LGCM comments on Bishop of Grantham

The LGBTI Mission will publish its own statement shortly, but meanwhile Tracey Byrne of LGCM wrote this last night:

In an interview with the Guardian which you can read here, Nick Chamberlain, the Bishop of Grantham, has spoken of his long term, committed, celibate gay relationship, which was known to those who appointed him as a suffragan bishop in Lincoln diocese last year.  He says that he has made the announcement because another newspaper was planning to publish the news anyway on Sunday.  He becomes the first bishop in the Church of England to be openly in a gay relationship.

First and foremost in our thoughts are Bishop Nick, his partner, friends, colleagues and those close to him.  He will need our love and prayers right now, and he should be assured of them.  Few of us can anticipate what challenges will face him over the coming weeks, and the past few days must have been almost unbearably difficult.  It is to be hoped that the short term media circus and blogosphere frenzy give way to a greater peace in time, permitting a good and highly-regarded man to continue to exercise the ministry to which he has been called – perhaps with a renewed sense of freedom to be fully himself.

Whilst the debates will no doubt continue about the rights and wrongs of ‘outing’ – as some will see this – it is important to acknowledge that others bear some responsibility for the pressures which have led to today’s news.  It should be noted that Bishop Nick is not in a civil partnership, and so it is perhaps unwise to draw a direct parallel with a married opposite-sex couple.  However, his relationship is clearly an important and significant one, in which he has flourished and within the context of which he has been supported in his ministry as a fine priest and pastor, and now bishop.

Those who made the appointment were aware of Bishop Nick’s relationship and were satisfied that he is living within the discipline of the church.  Whilst that space for accommodating priests in celibate gay relationships is an unsatisfactory one for many of us, and a costly one for those who have made that choice, it is nevertheless a valid choice to make, both for the individual concerned, and for those making the appointment.  It is a choice which should be respected, and those relationships and individuals should be honoured.

It is regrettable that Bishop Nick’s relationship, about which he speaks in such touching terms in the interview, was not acknowledged at the time of his appointment.  We need to see LGBT people in leadership roles in the church, and LGBT people can only flourish when they are able to be fully and openly themselves.  We would not dream of expecting a straight person to keep a long-term relationship ‘private’ – indeed, details of the marital status, hobbies and offspring of appointees to senior posts have become a staple of Downing Street press releases.  One can only imagine the pressure under which Bishop Nick and his partner – and for all we know, others – have been placed by this ongoing ‘don’t ask, don’t tell’ approach.  That pressure is now, for Bishop Nick at least, released.  It is to be hoped that those who bear some responsibility for what he has endured, and for what lies ahead, will be faithful and steadfast in their love and support for him.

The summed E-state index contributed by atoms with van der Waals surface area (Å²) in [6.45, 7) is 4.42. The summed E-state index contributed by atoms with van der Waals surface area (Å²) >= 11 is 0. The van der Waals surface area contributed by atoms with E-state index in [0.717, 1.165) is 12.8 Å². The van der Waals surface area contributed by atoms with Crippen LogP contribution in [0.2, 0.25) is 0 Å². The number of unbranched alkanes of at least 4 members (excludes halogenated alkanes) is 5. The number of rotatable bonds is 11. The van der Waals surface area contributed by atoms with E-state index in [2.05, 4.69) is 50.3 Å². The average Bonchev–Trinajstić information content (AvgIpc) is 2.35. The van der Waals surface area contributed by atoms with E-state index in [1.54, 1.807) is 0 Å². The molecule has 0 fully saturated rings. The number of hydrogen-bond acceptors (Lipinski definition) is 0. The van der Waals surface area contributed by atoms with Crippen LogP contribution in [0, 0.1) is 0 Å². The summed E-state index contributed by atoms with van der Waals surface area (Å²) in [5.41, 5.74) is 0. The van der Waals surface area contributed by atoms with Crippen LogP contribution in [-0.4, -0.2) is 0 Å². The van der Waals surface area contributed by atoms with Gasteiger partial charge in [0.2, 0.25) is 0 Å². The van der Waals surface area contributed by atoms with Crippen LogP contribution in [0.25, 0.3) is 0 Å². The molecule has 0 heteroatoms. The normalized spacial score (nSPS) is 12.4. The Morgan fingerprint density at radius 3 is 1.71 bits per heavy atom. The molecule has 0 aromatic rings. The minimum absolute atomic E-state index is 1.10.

Today marks a new beginning for the Church of England as it continues to wrestle with the issue of human sexuality – or as we prefer to call it, real life.  It’s a small step – albeit one at significant cost to the individuals involved – towards a more grown-up and honest understanding, and away from secrecy and invisibility.  For that, Bishop Nick is to be thanked for his courage, dignity and grace.

So tonight, please pray…

…for Bishop Nick and those he loves, for the people of Lincoln diocese, those with whom and amongst whom he leads and serves…

…for those who have an opportunity, now, to stand alongside him…

….for those holding secrets and those trying to let them go…

…for others who may be feeling fearful of their ‘secrets’, especially the young and those whose safety is at risk…

…for Jeffrey John and for Gene Robinson, who have trodden some parts of this path before…

…for all those shining light into places of secrecy, that they might be granted wisdom and compassion…

…for the presence of the Spirit within and between and amongst us, leading us into all truth, and to the truth that sets us free.

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